A controversial cryptocurrency project known as Bancor—which last year raised $153 million to create a digital token exchange—hit another stumble: On Monday afternoon, the company announced hackers had raided one of its online wallets to the tune of $23.5 million.
News of the robbery came hours after Bancor disclosed it had suffered an unspecified security breach. The company then issued a follow-up statement on Twitter, explaining thieves had stolen Ethereum tokens worth around $12.5 million and about $10 million worth of Bancor’s native currency known as BNT.
The robbery comes as the latest black eye for Bancor, which last year conducted what was then the largest “Initial Coin Offering” in history on the promise of creating a liquidity market for lesser used digital currencies. Bancor is based on the premise of using a fluctuating price system to provide an outlet for selling those digital tokens—even if there is no available buyer for them.
Bancor has also portrayed its platform as a way for token buyers and sellers to avoid the fees associated with other cryptocurrency exchanges.
But despite Bancor’s highly successful fundraising effort last July, which enjoyed the support of billionaire Tim Draper, many remained skeptical of its premise and the price of BNT tokens fell. In November, one prominent crypto investor told Bloomberg, “My inner capitalist is just dumbfounded by the concept of Bancor.”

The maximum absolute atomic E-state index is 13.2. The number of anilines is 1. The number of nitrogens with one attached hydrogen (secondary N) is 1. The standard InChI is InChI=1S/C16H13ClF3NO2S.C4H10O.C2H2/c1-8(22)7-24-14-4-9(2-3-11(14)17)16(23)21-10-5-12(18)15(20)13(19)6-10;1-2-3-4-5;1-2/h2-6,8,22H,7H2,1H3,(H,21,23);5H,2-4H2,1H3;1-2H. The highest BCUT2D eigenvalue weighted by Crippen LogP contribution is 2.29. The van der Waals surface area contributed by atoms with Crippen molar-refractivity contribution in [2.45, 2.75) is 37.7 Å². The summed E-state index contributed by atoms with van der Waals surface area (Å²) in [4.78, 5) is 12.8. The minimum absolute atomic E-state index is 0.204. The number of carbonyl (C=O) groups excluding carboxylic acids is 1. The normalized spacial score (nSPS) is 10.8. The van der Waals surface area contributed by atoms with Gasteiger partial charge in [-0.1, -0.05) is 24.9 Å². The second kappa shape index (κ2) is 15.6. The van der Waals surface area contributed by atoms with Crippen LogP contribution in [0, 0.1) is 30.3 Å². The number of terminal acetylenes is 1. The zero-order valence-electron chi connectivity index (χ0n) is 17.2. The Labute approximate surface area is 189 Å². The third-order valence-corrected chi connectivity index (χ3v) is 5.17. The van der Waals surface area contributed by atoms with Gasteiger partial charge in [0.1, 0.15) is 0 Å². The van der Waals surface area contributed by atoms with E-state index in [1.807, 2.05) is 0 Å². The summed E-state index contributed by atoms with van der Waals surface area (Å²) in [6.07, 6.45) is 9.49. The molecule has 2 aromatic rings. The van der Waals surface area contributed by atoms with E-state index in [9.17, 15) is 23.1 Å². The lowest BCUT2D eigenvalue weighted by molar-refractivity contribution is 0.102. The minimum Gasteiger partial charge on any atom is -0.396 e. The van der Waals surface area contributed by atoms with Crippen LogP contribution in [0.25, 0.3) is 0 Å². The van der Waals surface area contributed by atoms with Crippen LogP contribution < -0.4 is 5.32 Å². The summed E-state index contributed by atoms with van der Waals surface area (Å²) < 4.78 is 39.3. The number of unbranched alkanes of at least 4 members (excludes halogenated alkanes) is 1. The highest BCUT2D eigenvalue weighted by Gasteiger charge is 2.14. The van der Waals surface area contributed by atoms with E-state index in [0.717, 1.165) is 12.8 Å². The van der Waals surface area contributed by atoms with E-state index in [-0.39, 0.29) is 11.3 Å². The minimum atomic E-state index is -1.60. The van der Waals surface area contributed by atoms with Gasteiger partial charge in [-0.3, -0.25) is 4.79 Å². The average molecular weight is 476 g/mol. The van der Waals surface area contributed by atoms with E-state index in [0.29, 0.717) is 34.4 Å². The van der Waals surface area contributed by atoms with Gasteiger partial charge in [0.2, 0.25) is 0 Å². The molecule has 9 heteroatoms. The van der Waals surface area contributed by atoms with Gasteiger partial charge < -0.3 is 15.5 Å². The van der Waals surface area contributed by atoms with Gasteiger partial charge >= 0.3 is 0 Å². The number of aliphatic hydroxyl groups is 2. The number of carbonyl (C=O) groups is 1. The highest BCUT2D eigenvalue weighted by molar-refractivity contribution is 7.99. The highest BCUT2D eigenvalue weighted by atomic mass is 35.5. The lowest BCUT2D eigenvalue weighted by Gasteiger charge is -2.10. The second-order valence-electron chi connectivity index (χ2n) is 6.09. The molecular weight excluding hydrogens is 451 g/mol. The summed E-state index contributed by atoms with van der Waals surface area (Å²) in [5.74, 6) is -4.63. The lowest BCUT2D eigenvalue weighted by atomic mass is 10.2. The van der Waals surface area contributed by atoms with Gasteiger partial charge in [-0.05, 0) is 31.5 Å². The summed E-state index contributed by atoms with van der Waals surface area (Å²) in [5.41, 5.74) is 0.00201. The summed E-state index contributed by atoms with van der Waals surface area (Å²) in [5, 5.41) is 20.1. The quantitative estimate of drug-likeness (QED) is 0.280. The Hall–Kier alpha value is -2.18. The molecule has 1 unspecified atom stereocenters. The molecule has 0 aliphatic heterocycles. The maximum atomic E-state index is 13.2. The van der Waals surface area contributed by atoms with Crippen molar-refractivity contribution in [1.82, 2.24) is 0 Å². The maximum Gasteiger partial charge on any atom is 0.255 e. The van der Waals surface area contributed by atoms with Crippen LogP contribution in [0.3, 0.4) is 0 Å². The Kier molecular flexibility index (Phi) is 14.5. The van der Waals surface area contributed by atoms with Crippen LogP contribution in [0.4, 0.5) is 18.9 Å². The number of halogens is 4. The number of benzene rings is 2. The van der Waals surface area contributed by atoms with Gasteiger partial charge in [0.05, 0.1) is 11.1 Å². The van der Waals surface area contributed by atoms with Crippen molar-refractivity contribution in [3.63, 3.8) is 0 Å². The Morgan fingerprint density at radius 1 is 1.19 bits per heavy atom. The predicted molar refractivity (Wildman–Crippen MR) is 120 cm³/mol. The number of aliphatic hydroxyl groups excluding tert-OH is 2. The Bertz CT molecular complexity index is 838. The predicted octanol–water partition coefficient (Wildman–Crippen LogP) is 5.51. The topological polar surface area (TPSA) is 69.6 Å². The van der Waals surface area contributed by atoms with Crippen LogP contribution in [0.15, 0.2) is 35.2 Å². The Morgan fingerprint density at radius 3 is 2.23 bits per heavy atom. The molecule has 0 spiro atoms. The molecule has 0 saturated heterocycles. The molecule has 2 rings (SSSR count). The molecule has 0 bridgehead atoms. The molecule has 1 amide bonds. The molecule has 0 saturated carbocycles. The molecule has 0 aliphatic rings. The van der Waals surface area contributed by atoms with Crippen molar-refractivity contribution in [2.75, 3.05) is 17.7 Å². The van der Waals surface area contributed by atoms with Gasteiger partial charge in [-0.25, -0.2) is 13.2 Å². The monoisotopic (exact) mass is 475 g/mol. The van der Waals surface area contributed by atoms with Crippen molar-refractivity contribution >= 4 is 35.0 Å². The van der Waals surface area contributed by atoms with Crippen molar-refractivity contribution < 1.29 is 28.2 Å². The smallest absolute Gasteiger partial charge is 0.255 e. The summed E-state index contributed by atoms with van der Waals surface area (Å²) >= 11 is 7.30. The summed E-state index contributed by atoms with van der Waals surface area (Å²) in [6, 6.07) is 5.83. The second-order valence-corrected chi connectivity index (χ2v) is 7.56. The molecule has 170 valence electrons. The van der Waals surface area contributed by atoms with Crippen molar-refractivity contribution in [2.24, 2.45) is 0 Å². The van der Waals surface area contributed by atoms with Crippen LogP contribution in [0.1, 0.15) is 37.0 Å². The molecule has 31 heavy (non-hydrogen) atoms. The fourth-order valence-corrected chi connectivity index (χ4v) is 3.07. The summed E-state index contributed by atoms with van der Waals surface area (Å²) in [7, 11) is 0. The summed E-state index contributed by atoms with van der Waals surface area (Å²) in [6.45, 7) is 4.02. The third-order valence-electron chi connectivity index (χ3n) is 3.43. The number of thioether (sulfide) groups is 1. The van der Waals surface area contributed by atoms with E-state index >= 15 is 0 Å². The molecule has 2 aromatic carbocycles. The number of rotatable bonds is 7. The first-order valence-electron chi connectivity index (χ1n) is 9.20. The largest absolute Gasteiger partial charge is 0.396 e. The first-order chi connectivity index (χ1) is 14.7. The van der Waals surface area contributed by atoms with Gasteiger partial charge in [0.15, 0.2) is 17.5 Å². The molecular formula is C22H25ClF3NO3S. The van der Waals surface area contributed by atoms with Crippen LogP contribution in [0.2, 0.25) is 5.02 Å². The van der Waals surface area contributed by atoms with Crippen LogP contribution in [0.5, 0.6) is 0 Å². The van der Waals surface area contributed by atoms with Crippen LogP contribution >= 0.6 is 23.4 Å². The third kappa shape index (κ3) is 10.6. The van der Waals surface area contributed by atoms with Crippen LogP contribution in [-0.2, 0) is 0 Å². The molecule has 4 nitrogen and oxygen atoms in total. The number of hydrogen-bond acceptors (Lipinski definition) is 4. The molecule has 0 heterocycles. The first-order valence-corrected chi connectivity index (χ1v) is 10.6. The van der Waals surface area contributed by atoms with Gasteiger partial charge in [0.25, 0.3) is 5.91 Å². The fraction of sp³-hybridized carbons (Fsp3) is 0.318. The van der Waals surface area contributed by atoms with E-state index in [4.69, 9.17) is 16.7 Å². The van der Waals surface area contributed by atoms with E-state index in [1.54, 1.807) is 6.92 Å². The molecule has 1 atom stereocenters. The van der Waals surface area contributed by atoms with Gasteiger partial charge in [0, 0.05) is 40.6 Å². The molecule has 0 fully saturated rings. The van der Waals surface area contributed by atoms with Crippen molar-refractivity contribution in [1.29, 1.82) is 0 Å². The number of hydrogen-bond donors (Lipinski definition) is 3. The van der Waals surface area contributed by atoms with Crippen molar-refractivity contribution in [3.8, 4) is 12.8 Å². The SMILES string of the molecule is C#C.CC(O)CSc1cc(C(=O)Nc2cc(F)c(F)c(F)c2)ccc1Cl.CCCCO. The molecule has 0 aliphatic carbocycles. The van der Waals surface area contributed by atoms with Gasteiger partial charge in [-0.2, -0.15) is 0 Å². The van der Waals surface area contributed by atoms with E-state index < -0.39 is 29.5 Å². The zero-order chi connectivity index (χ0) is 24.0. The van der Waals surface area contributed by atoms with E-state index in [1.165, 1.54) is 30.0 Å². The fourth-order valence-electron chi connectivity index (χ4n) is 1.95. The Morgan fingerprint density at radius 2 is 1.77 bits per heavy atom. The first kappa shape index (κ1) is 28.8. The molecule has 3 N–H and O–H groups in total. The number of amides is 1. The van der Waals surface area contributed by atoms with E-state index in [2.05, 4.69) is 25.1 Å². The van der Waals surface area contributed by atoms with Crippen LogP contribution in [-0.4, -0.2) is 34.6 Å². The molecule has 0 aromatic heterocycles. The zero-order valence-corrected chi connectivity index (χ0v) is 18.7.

Monday’s hacking incident is likely to reinforce doubts about Bancor’s prospects.
In its Twitter statement, the company said it was able to freeze the movement of the BNT tokens, effectively stopping the thief from making off with them. But it was unable to do the same for the Ethereum or for $1 million worth of a little known token called NPXS.
The company added that it has temporarily shut down its network while it addresses the security issues. Meanwhile, the price of Bancor tokens fell 14% on Monday according to data from Coinmarketcap.
The robbery at Bancor is just the latest example of crooks targeting digital token companies. In January, Ernst & Young reported that roughly 10% of all funds, or over $400 million, raised through Initial Coin Offerings have been lost to hackers.